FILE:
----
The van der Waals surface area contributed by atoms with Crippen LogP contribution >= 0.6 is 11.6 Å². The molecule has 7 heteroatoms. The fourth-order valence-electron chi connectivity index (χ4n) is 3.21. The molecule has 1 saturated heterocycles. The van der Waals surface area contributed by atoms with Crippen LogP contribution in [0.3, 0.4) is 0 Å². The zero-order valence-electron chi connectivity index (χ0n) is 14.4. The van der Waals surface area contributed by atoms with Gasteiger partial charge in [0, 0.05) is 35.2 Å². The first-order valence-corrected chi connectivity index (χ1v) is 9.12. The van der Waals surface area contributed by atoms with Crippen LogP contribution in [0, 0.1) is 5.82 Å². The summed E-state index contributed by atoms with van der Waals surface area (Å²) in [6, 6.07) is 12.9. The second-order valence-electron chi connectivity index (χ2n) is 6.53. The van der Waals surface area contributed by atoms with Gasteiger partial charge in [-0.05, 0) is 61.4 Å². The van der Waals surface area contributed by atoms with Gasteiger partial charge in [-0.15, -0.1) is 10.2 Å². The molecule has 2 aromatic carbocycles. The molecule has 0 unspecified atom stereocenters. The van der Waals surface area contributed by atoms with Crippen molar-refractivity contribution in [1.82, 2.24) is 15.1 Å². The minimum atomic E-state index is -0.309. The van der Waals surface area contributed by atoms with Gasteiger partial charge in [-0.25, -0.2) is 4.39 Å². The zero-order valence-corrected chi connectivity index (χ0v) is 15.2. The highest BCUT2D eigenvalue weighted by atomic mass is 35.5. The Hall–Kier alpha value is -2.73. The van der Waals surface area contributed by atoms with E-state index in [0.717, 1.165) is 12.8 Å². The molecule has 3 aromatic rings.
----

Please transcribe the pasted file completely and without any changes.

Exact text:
The van der Waals surface area contributed by atoms with Crippen LogP contribution >= 0.6 is 11.6 Å². The molecule has 7 heteroatoms. The fourth-order valence-electron chi connectivity index (χ4n) is 3.21. The molecule has 1 saturated heterocycles. The van der Waals surface area contributed by atoms with Crippen LogP contribution in [0.3, 0.4) is 0 Å². The zero-order valence-electron chi connectivity index (χ0n) is 14.4. The van der Waals surface area contributed by atoms with Gasteiger partial charge in [0, 0.05) is 35.2 Å². The first-order valence-corrected chi connectivity index (χ1v) is 9.12. The van der Waals surface area contributed by atoms with Crippen LogP contribution in [0, 0.1) is 5.82 Å². The summed E-state index contributed by atoms with van der Waals surface area (Å²) in [6, 6.07) is 12.9. The second-order valence-electron chi connectivity index (χ2n) is 6.53. The van der Waals surface area contributed by atoms with Gasteiger partial charge in [-0.05, 0) is 61.4 Å². The van der Waals surface area contributed by atoms with Gasteiger partial charge in [-0.15, -0.1) is 10.2 Å². The molecule has 2 aromatic carbocycles. The molecule has 0 unspecified atom stereocenters. The van der Waals surface area contributed by atoms with Crippen molar-refractivity contribution in [1.82, 2.24) is 15.1 Å². The minimum atomic E-state index is -0.309. The van der Waals surface area contributed by atoms with Gasteiger partial charge in [-0.25, -0.2) is 4.39 Å². The zero-order valence-corrected chi connectivity index (χ0v) is 15.2. The highest BCUT2D eigenvalue weighted by atomic mass is 35.5. The Hall–Kier alpha value is -2.73. The van der Waals surface area contributed by atoms with E-state index in [0.717, 1.165) is 12.8 Å². The molecule has 3 aromatic rings.